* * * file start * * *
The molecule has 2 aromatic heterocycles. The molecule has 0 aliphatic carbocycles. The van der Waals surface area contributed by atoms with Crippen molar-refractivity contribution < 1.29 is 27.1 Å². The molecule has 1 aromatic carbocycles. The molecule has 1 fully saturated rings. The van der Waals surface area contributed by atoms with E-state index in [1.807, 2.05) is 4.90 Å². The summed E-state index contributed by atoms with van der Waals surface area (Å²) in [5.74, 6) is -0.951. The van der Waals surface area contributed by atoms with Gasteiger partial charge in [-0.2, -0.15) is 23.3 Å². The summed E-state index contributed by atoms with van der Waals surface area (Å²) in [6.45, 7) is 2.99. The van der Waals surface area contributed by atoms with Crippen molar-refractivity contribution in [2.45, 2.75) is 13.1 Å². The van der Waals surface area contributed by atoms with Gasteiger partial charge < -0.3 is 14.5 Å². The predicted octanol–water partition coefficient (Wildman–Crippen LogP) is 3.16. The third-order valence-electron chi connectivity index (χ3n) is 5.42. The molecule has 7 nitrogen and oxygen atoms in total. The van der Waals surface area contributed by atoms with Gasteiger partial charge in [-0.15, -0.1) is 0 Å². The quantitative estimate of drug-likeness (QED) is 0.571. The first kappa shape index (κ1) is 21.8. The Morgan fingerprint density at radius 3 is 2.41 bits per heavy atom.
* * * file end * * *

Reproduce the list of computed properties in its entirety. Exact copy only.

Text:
The molecule has 2 aromatic heterocycles. The molecule has 0 aliphatic carbocycles. The van der Waals surface area contributed by atoms with Crippen molar-refractivity contribution < 1.29 is 27.1 Å². The molecule has 1 aromatic carbocycles. The molecule has 1 fully saturated rings. The van der Waals surface area contributed by atoms with E-state index in [1.807, 2.05) is 4.90 Å². The summed E-state index contributed by atoms with van der Waals surface area (Å²) in [5.74, 6) is -0.951. The van der Waals surface area contributed by atoms with Gasteiger partial charge in [-0.2, -0.15) is 23.3 Å². The summed E-state index contributed by atoms with van der Waals surface area (Å²) in [6.45, 7) is 2.99. The van der Waals surface area contributed by atoms with Crippen molar-refractivity contribution in [2.45, 2.75) is 13.1 Å². The van der Waals surface area contributed by atoms with Gasteiger partial charge < -0.3 is 14.5 Å². The predicted octanol–water partition coefficient (Wildman–Crippen LogP) is 3.16. The third-order valence-electron chi connectivity index (χ3n) is 5.42. The molecule has 7 nitrogen and oxygen atoms in total. The van der Waals surface area contributed by atoms with Gasteiger partial charge in [-0.15, -0.1) is 0 Å². The quantitative estimate of drug-likeness (QED) is 0.571. The first kappa shape index (κ1) is 21.8. The Morgan fingerprint density at radius 3 is 2.41 bits per heavy atom.